None of Mr. Mackey's reform ideas have anything to do with supermarkets in the neighborhood or expensive goat cheese. If state boundries to Health Insurance plans were eliminated, eveyone would have access to any Health Insurance plan available anywhere in the US (with or without a neighborhood supermarket).

    Healthy lifestyle choices (eating sensibly, exercising, not smoking, etc.) are personal individual responsibilities, just like safe driving.

    Do we propose the federal government to control the auto industry and provide us with their choice of make and model to make transportation safe and affordable?

    If the federal government was really capable of controling costs and delivering healthcare, why is their Medicare program bankrupt?

    What major activity has the federal government proven itself to be capable of delivering quality, cost effective and financially sustanable services? Rail service - Amtrack bankrupt. Postal Service - bankrupt. Freddie & Fannie Mortgage service - bankrupt. Medicare - bankrupt. VA Healthcare - what is their "quality"? Etc, etc.

    Finally, if members of Congress are required to use the same programs and be subject to the same laws and reulations they put on us taxpayers, then I may be willing to trust them.
    BD said...
    Seems like, since this is a blog about prevention and not a blog about insurance, you've already made this organization's point for them when you state that Mr. Mackey's approach to reforming health care is only about insuracne, and that the lifestyle issues cited by Mr. Mackey are purely a matter of "individual responsibilities, just like safe driving."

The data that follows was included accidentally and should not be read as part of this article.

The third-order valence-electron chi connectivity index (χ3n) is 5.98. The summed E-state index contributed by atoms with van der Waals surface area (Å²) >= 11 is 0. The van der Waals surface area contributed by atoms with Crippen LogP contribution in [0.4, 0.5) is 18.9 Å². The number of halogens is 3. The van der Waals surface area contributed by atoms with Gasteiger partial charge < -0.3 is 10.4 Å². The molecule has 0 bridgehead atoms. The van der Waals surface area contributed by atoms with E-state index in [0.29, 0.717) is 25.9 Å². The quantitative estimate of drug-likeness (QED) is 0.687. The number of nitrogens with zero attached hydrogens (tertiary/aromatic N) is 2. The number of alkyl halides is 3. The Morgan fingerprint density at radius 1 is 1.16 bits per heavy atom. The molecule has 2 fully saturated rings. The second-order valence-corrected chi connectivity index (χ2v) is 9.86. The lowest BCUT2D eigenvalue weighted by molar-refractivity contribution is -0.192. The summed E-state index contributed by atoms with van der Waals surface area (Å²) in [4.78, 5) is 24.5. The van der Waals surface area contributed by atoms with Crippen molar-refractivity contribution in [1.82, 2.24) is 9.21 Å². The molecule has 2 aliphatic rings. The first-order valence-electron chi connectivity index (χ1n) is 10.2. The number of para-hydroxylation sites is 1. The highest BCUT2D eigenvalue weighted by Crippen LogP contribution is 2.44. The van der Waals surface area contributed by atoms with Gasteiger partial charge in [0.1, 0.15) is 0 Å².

If that's how Mr. Mackey feels, then he's saying he's not concerned about prevention, and I wouldn't blame Partnership for Prevention if they're dissatisfied with that.

    BTW, driving, to pick up on your analogy, is not simply a matter of individual responsibility. We don't just tell people to get insurance and then turn 'em loose to drive however they want. Communities install traffic signs, street lights, and speed bumps to reduce traffic accidents. Roads and cars are designed to prevent accidents and reduce harm to passengers. Governments require driving exams before they issue licenses and schools offer driver's education classes to reduce accidents.

    Laws and public service campaigns have helped crack down on drunk driving, car thefts, and the use of safety carriers for infants riding in cars. While we can't have safe driving without personal responsibility, relying on personal responsibility alone is not good policy.

    Back to lifestyle choices. Do you really think a person who holds down two jobs while raising a family is likely to take the time to take a two-hour bus ride to the closest place they can buy fresh fruits and vegetables when there are convenience stores and fast food markets within a block or two around them? Do you really think govenrment wasn't involved when school districts allowed themselves to be bribed by soft drink companies into letting the vending machines into schools and letting pizza restaurants hold "pizza nights" on campus?

    Too often, the government has already been weighing in on obesity issues; they've just been weighing in on the side of obesity. People need insurance, but we also need more attention paid to prevention.